Kacific Satellite Internet: Bringing broadband to the boondocks

Last year, I decided to put up a much bigger farm in Bamban, Tarlac and envisioned for it to be an orchard, rare plant nursery and a collection of domesticated farm animals. This is my second location, the first one being in Gapan, Nueva Ecija where I started back in 2018 and raised over a hundred heads on the hog farm.

In both instances, my biggest concern was internet connectivity. It was a nice escape at first not having cellular signal nor internet connection but the fact that my main industry is in tech media, having a good broadband connection while away from the hustle and bustle of the city slowly clawed its way back on top my priority list.

There were more major concerns at first, like a water source and electricity. We had to dig up a deep well in excess of 130 feet just to get good continuous source of water. It had to be manually pumped at first since we did not have electricity to operate a 2HP jetmatic pump. The 5KW diesel generator we bought from China arrived much later and fuel costs to operate it was more expensive than getting water from the tap or have it regularly delivered via a water tank.

Then, the local electric cooperative charged us a hefty fee just to get connected. They claimed we need to buy our own transformer and pay for the cables from their nearest pole which was about 750 meters away. It would cost us over Php200,000 for the whole setup so I backed out and looked into going 100% solar instead.

Eventually, after talking to a few locals, we got our connection thru the assistance of the LGU at less than half of the original quote.

Lastly, there’s broadband connection. Globe signal is nil and cannot even send out a simple text message. Smart has 4G but it feels like Edge/3G and erratic most of time.

So, when Kacific reached out and asked us to try out their satellite internet, I immediately jumped at the opportunity to test it out. Coincidentally, I actually put down $500 for a Starlink reservation over a year ago so I already anticipated this last-ditch solution.

Kacific (Kacific Broadband Satellites Group) is a satellite operator providing a high-speed broadband internet service for the South East Asia and Pacific Islands regions, including the Philippines. They’ve been around since 2013 and recently launched a Ka-band HTS satellite delivered via the SpaceX Falcon 9 back in December 2019.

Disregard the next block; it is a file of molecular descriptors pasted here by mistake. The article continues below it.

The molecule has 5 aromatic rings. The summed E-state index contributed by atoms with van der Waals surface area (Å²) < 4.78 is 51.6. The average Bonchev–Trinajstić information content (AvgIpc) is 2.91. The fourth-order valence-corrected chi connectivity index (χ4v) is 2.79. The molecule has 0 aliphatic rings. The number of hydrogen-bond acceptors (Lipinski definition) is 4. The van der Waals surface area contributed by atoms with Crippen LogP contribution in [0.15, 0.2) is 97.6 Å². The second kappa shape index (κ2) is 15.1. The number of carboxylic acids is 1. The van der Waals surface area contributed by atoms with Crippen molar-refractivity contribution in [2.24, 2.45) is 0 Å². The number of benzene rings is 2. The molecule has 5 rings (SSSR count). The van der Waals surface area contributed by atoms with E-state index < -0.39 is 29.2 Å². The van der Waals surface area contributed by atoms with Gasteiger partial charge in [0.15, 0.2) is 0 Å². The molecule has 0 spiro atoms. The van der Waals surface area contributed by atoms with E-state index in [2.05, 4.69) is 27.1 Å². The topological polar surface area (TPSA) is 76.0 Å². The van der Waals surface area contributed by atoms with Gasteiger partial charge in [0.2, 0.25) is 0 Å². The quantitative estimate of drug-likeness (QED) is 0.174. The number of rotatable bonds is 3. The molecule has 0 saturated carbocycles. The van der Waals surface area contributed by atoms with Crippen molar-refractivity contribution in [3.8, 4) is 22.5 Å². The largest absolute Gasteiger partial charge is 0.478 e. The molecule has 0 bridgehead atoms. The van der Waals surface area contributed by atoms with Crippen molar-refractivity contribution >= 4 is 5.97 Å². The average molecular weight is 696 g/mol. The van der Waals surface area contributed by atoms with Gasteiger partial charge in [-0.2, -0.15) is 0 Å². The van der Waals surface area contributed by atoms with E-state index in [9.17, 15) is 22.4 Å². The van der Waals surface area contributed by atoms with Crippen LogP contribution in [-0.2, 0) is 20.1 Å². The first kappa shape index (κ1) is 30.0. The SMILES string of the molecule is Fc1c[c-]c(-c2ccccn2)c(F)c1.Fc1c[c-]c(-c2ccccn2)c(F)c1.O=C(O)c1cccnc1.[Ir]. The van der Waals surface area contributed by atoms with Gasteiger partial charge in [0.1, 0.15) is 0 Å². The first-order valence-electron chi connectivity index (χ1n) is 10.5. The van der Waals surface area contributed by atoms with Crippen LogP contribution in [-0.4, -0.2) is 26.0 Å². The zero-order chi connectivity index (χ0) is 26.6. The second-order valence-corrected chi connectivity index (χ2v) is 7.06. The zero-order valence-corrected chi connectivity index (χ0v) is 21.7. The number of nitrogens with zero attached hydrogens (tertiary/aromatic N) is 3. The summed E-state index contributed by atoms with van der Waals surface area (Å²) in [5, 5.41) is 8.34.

The last time I experienced satellite internet was at an island resort in Coron, Palawan almost a decade ago and the connection back then was something like 256Kbps so I wasn’t expecting too much from the speed from satellite internet. I’ve also tried satellite internet on many international flights but those didn’t really offer a good experience. Also, that’s a little different considering the plane is moving over 500kmph at 11km above sea level.

The service installer (TBGI) was from Clark so it took them less than half an hour to get to the farm (apparently, Kacific has many local Internet Service Providers and Authorised Distributors, so the ones assigned will nearest your location).

The satellite dish is 1.2m wide, and easy to transport and install. They require low levels of electric power to operate and can be solar-powered as well. The installation and satellite alignment took less than half a day to work out and get the best positioning for the dish.

When it was time to test the connection, I was surprised the download speeds were quite fast. I understood that this was due to the Ka-band technology that Kacific is using, which allows for a higher bandwidth and speeds than older satellite technology such as Ku-band and C-band.